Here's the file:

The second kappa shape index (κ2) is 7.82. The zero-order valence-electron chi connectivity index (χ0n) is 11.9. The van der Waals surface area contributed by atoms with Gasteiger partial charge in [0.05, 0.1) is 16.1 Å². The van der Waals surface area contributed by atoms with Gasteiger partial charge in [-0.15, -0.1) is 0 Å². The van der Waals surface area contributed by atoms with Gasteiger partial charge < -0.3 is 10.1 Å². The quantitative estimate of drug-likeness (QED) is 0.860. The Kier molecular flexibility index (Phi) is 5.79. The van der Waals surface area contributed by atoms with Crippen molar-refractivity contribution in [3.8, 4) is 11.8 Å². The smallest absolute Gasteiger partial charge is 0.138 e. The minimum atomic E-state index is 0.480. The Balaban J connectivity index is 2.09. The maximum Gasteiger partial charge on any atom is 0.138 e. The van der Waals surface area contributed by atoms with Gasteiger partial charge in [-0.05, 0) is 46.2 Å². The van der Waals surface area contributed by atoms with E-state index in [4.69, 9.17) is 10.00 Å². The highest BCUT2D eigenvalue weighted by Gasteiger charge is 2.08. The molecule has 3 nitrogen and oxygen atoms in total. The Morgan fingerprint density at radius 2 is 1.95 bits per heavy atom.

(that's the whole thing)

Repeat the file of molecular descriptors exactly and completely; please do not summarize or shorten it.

The second kappa shape index (κ2) is 7.82. The zero-order valence-electron chi connectivity index (χ0n) is 11.9. The van der Waals surface area contributed by atoms with Gasteiger partial charge in [0.05, 0.1) is 16.1 Å². The van der Waals surface area contributed by atoms with Gasteiger partial charge in [-0.15, -0.1) is 0 Å². The van der Waals surface area contributed by atoms with Gasteiger partial charge < -0.3 is 10.1 Å². The quantitative estimate of drug-likeness (QED) is 0.860. The Kier molecular flexibility index (Phi) is 5.79. The van der Waals surface area contributed by atoms with Crippen molar-refractivity contribution in [3.8, 4) is 11.8 Å². The smallest absolute Gasteiger partial charge is 0.138 e. The minimum atomic E-state index is 0.480. The Balaban J connectivity index is 2.09. The maximum Gasteiger partial charge on any atom is 0.138 e. The van der Waals surface area contributed by atoms with Gasteiger partial charge in [-0.05, 0) is 46.2 Å². The van der Waals surface area contributed by atoms with E-state index in [4.69, 9.17) is 10.00 Å². The highest BCUT2D eigenvalue weighted by Gasteiger charge is 2.08. The molecule has 3 nitrogen and oxygen atoms in total. The Morgan fingerprint density at radius 2 is 1.95 bits per heavy atom.